What do you think of when you hear the word “boss?”
Based on things I’ve read lately, it seems we’ve demonized the word boss.
Usually, these posts include pictures of an overzealous white, middle-aged guy. While I’m sure there are plenty of bosses who fit this bill, it’s a stereotype that does more damage than good.
I noticed another trend a few years ago in which people were differentiating between managers and leaders.
I grew tired of the comparison as people said, “managers look after things, and leaders look after the people.”
I remember the comparison used in ways that implied leaders are better than managers.
This might be an unpopular thing to say, but we need to stop with these types of stereotypes and labels.
The terms “boss,” “manager,” and “leader” are often used interchangeably, but they represent distinct roles in an organization.
An organization would struggle if all anyone did were provide inspiring leadership.
Likewise, an organization would struggle if all anyone did was boss or manage.
Let’s examine the difference between these three labels.
A boss is a person who has authority over others in the workplace. They are typically responsible for delegating tasks, setting deadlines, and monitoring employee performance.
Bosses often focus on achieving short-term goals and ensuring that tasks are completed on time.
While a boss may have some leadership qualities, they do not necessarily inspire or motivate their employees. Instead, they may rely on a hierarchy and a “do as I say” attitude to get things done.
A manager is someone responsible for overseeing a team or department within an organization. They are typically responsible for setting goals, developing plans, and allocating resources.
Managers are also responsible for supervising employees, providing feedback, and making personnel decisions.
Unlike a boss, short-term and long-term goals are a manager’s focus.
They are responsible for ensuring that the team is productive, efficient, and working towards achieving the company’s overall objectives.
While a manager may have some leadership qualities, their primary focus is managing the team and achieving results.
A leader is someone who inspires, motivates, and guides their team toward a common goal.
Leaders focus on creating a vision for the future and developing strategies to achieve it.
They inspire their team by setting an example, providing guidance and support, and creating a positive work environment.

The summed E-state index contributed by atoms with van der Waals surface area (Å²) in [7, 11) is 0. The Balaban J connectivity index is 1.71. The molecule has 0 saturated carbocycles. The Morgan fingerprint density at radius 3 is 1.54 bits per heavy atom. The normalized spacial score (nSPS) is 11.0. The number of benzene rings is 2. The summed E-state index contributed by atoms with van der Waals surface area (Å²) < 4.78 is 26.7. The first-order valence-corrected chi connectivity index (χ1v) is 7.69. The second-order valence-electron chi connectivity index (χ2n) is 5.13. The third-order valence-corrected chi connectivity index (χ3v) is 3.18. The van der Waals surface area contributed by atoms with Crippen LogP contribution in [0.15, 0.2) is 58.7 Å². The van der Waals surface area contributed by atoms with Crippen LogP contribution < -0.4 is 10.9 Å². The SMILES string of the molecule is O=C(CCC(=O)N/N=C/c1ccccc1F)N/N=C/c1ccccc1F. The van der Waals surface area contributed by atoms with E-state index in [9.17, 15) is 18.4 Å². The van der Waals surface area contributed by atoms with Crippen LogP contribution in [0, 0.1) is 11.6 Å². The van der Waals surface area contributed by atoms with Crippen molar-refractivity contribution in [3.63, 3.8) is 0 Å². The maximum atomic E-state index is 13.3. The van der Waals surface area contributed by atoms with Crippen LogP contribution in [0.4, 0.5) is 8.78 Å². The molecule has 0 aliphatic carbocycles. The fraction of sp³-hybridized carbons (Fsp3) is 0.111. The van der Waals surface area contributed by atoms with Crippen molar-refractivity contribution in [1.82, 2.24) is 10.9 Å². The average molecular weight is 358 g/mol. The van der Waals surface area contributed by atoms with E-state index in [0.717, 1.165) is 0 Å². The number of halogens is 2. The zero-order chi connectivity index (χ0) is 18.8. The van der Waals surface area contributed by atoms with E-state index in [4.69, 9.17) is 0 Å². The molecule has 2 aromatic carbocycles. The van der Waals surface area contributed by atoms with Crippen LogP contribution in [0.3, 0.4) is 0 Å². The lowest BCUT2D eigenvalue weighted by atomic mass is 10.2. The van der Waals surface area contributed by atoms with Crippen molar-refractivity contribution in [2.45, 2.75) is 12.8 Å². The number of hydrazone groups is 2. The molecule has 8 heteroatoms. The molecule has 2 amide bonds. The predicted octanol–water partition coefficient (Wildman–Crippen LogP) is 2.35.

Leaders are often focused on long-term goals, and they are not necessarily concerned with the team’s day-to-day operations.
Instead, they focus on creating a culture of innovation, creativity, and collaboration. Unlike a boss or a manager, a leader does not rely on authority or control to get things done.
Instead, they inspire their team to work towards a common goal and create a sense of shared purpose.
While there is some overlap between the roles of a boss, manager, and leader, there are also some key differences.
Here are some of the key differences between these roles:
Authority: A boss has formal authority over their employees, while a manager has formal and informal authority. A leader does not rely on formal authority to get things done.
Focus: A boss focuses on short-term goals, while a manager focuses on short-term and long-term goals. A leader is focused on long-term goals and creating a vision for the future.
Motivation: A boss may rely on control to motivate their employees, while a manager may rely on incentives or rewards. Leaders inspire and motivate their teams by creating a sense of purpose and shared vision.
Relationships: A boss may have a transactional relationship with their employees, while a manager may have a more collaborative relationship. A leader builds strong relationships with their team and fosters a culture of trust and respect.
Regardless of the label people might give you, look to balance your three roles.
Like it or not, sometimes the situation will call on you to be a boss, manager or leader.
Knowing the difference will make all the difference to you and your team.
You’ve got this.